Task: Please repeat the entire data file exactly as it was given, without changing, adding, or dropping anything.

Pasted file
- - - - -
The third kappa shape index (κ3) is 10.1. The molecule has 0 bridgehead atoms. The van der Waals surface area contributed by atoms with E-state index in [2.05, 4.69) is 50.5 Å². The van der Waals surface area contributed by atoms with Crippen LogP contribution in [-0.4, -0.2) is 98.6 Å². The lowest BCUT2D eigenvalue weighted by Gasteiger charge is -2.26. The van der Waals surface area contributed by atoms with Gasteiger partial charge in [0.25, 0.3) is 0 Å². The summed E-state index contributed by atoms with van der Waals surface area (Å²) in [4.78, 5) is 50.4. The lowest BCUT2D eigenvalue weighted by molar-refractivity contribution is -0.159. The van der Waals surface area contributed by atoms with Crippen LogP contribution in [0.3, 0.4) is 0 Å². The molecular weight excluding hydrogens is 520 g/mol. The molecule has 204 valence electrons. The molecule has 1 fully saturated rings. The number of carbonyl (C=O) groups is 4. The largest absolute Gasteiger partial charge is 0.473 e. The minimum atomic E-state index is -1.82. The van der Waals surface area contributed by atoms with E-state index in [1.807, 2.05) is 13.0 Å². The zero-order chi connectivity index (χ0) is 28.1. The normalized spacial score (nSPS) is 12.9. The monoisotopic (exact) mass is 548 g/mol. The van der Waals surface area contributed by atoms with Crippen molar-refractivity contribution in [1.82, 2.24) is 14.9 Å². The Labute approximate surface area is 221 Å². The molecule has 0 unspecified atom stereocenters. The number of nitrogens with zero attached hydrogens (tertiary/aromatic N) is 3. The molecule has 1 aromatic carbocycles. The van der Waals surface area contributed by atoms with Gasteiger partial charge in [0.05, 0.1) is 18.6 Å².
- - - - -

The third kappa shape index (κ3) is 10.1. The molecule has 0 bridgehead atoms. The van der Waals surface area contributed by atoms with E-state index in [2.05, 4.69) is 50.5 Å². The van der Waals surface area contributed by atoms with Crippen LogP contribution in [-0.4, -0.2) is 98.6 Å². The lowest BCUT2D eigenvalue weighted by Gasteiger charge is -2.26. The van der Waals surface area contributed by atoms with Gasteiger partial charge in [0.25, 0.3) is 0 Å². The summed E-state index contributed by atoms with van der Waals surface area (Å²) in [4.78, 5) is 50.4. The lowest BCUT2D eigenvalue weighted by molar-refractivity contribution is -0.159. The van der Waals surface area contributed by atoms with Crippen LogP contribution in [0.3, 0.4) is 0 Å². The molecular weight excluding hydrogens is 520 g/mol. The molecule has 204 valence electrons. The molecule has 1 fully saturated rings. The number of carbonyl (C=O) groups is 4. The largest absolute Gasteiger partial charge is 0.473 e. The minimum atomic E-state index is -1.82. The van der Waals surface area contributed by atoms with E-state index in [1.807, 2.05) is 13.0 Å². The zero-order chi connectivity index (χ0) is 28.1. The normalized spacial score (nSPS) is 12.9. The monoisotopic (exact) mass is 548 g/mol. The van der Waals surface area contributed by atoms with Crippen molar-refractivity contribution in [1.82, 2.24) is 14.9 Å². The Labute approximate surface area is 221 Å². The molecule has 0 unspecified atom stereocenters. The number of nitrogens with zero attached hydrogens (tertiary/aromatic N) is 3. The molecule has 1 aromatic carbocycles. The van der Waals surface area contributed by atoms with Gasteiger partial charge in [0.05, 0.1) is 18.6 Å².